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Ally Tow
Ally Tow
Senior Associate
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Government divorce policy failing as 95% of separating couples head straight to court
Date:11 APR 2016
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As the second anniversary of a landmark divorce law change approaches, new figures obtained by a leading family charity show government policy aimed at promoting mediation as the preferred way of settling disputes over parenting, finance and property has failed.

On 22 April 2014, a law change made attendance at a Mediation Information and Assessment Meeting (MIAM) compulsory before a separating couple could apply for a court order in divorce proceedings.

But figures obtained by a Freedom of Information request to the Ministry of Justice show that, in 2014/15, only 1 in 20 applications for private law proceedings to a family court  followed the new 'compulsory' route - fewer than 5,000 MIAMs out of over 112,000 private law applications.

National Family Mediation has discovered the figures. Its Chief Executive, Jane Robey, says:

'By requiring separating couples to attend a mediation awareness meeting, the government's aim was to introduce a cheaper and less confrontational alternative to court. But with fewer than 1 in 20 of couples even attending the initial meeting, let alone following that route through to its conclusion, the law has failed.

We genuinely welcomed the law change requiring couples to explore mediation as an alternative to combative court proceedings. We knew it could not transform the culture of divorce on its own, but these figures suggest even this small government step has flopped.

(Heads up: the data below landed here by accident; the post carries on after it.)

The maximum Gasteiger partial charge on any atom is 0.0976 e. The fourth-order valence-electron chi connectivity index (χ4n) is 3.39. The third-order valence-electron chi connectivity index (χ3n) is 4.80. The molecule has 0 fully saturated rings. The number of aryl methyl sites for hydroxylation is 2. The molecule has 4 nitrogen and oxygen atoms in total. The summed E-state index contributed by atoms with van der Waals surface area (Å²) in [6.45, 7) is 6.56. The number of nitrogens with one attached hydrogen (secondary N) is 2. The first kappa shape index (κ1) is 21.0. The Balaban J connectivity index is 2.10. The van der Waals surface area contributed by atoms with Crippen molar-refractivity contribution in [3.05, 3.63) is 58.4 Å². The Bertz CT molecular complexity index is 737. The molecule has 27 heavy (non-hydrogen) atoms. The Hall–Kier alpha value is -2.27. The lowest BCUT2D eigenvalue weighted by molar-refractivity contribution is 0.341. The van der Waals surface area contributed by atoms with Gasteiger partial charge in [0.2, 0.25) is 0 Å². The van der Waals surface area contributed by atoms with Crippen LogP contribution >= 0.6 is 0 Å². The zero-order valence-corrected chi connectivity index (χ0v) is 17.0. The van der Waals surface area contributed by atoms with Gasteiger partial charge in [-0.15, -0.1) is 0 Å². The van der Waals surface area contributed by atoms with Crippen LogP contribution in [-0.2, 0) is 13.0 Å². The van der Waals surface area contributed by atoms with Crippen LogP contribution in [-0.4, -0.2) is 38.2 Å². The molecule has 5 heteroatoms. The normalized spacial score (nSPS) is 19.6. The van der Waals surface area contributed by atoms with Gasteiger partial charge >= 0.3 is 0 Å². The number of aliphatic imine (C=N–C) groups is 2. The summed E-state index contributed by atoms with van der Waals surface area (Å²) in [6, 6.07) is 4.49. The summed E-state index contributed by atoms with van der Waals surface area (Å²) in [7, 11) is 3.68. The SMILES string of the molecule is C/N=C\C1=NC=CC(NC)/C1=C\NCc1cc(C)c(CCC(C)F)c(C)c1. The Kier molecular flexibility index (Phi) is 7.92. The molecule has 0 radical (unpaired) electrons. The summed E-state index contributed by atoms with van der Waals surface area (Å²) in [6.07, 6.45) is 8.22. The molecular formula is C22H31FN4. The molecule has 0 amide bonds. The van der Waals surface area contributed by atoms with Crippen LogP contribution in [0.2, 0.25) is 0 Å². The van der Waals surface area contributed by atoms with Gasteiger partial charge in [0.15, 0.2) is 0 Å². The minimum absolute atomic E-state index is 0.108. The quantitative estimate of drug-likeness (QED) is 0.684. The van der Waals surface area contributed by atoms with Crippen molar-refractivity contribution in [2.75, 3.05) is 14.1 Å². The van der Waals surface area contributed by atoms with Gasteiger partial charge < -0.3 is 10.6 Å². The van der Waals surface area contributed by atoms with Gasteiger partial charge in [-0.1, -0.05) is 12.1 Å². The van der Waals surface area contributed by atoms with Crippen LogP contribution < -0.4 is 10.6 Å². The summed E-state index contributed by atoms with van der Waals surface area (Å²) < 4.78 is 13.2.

National Family Mediation and the mediation community alone cannot change the entrenched culture of adversarial and expensive court proceedings in divorce cases. More government support is needed to inform, educate and publicise the fact that MIAMs are compulsory in order to ensure the law is properly enforced and much more mediation is delivered.

It's not just that this is a law; the truth is that settlements negotiated through mediation offer a brighter future for separating families up and down the land.

And, given the well-publicised crisis of the clogged up family courts, one would think judges would have welcomed the changes and exercised their powers to take best advantage of the changes. That does not appear to be the case.'

The 'traditional' route for divorce sees a solicitor's office and the court room as the first stop for separating couples looking to make arrangements over property, finance and children. Mediation enables and empowers families to take control over their own destiny, rather than handing it over to a family court judge.

National Family Mediation's expert professionals help separating couples agree settlements on property, finance and parenting issues without the need for a courtroom drama. They achieve full agreement in over 80% of cases.
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